Programs and processes vary at every university and college. We know that some parents or family members had their own study abroad experiences, others have had children or friends study abroad through other institutions, and for some of you this may be a whole new world! We want to explain the process at UW-Madison to help you understand the steps your student will be taking.
We have programs for all majors that can range in duration from one week to the full academic year, and they take place here in the US and in many countries around the world. All students participating on an approved UW Study Abroad program earn academic credit towards their degree at UW-Madison. For more of the basics of study abroad at UW-Madison we encourage you to watch this video.
We urge you to have your student take the lead in all aspects of their program planning. They should be able to answer questions you may have or have access to resources with those answers. We have included some potential conversation starters to use through all parts of the experience.
Program Selection and Application
We offer a variety of different program structures. We encourage students to research which option is best for them and encourage them to understand the differences in academics, housing options, on-site support, internship and volunteer opportunities, costs, and extracurricular activities. Depending on the program structure, parents and family members may also hear directly from our partners. This is most common with Provider programs.
No matter what program your student chooses, all UW Study Abroad programs are designed to help students meet a core of common academic, professional, and personal goals. When exploring programs, it is important for students to consider their goals in these areas as well.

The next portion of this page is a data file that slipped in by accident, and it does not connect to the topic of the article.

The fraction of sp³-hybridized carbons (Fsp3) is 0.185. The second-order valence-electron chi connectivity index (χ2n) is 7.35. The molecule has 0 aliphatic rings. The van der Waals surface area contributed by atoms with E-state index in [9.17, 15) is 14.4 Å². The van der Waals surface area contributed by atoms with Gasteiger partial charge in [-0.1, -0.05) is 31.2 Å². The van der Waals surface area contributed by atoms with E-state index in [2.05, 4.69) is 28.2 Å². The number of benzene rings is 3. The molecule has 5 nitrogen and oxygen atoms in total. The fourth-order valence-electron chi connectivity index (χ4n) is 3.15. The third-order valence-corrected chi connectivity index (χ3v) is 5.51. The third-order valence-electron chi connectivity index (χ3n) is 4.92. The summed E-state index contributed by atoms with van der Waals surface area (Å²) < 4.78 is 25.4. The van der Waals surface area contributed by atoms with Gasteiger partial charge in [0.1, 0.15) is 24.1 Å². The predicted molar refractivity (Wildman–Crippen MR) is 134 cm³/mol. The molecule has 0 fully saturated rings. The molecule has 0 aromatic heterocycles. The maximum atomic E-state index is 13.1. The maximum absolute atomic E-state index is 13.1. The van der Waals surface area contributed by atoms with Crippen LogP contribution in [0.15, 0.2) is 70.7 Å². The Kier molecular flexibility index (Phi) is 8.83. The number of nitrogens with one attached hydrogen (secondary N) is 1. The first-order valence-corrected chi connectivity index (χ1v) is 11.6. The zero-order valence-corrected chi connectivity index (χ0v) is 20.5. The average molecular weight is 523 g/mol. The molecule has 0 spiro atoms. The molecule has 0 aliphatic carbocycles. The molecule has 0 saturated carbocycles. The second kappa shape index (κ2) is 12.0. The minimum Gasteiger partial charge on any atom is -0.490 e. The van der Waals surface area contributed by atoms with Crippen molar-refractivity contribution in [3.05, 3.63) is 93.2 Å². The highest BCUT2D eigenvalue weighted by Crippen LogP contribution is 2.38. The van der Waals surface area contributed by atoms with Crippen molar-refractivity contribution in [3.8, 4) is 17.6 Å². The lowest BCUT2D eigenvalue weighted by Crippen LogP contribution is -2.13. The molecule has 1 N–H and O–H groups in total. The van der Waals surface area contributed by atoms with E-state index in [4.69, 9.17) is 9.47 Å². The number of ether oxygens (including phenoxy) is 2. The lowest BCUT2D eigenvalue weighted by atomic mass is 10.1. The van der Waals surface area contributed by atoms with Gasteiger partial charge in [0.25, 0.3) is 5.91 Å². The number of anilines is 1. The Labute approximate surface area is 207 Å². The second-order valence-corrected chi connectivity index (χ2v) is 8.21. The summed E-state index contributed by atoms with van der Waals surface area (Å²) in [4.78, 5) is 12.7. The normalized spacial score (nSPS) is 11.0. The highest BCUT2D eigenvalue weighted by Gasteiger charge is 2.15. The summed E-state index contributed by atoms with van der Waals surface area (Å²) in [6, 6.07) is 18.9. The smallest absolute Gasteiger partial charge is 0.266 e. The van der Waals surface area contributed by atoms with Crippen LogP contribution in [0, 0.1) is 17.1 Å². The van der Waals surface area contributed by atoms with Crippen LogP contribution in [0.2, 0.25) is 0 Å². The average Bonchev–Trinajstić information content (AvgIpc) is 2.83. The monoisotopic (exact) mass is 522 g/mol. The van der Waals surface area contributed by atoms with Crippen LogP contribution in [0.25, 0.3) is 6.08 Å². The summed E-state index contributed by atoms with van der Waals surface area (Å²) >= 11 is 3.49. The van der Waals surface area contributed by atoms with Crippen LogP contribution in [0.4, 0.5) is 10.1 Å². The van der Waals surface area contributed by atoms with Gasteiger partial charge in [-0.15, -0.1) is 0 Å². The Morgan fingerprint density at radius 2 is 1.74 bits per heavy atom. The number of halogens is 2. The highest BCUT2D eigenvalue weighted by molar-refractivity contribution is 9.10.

We offer advising services throughout the process and encourage students to talk with us.
All students complete an online application and submit materials to our office.
- What programs most interest you? What classes can you take on that program? Are there opportunities to do an internship, research, or volunteer?
- What are the program costs? What is included in the fee you’ll pay to UW-Madison and what are the estimated additional expenses? Have you talked with financial aid about the program? What scholarships are available?
- How does housing work on this program? Is it provided or do you need to find your own housing? Will you have a roommate?
- Do you know that you can talk to the study abroad office if you have unanswered questions?
- Have you checked in to see if your major or certificate has a Major Advising Page which may help narrow down program options?
- Have you talked with your academic advisor about your plans?
Once a student is accepted to a program, they receive a MyStudyAbroad, account which will have a set of acceptance tasks to confirm their participation. Their MyStudyAbroad account will include tasks to complete as well as information on: costs and cancellation policies, handbook, orientation, academics, travel, passport and visa information, and health and safety information.
Students may also receive a portal similar to MyStudyAbroad from their host university and/or provider.
Preparing to participate on a program can be a very exciting time. We encourage students to talk with us and their parents and family about questions they may have.
All students must read our Handbook that goes over many of the different general details needed to prepare for their experience.
Some students have found it helpful to create a program folder for their parents/families. Things that could be included are:
- Copy of passport
- Copy of visa
- Copy of credit/debit cards (front and back)
- CISI health insurance information
- Flight itinerary and tickets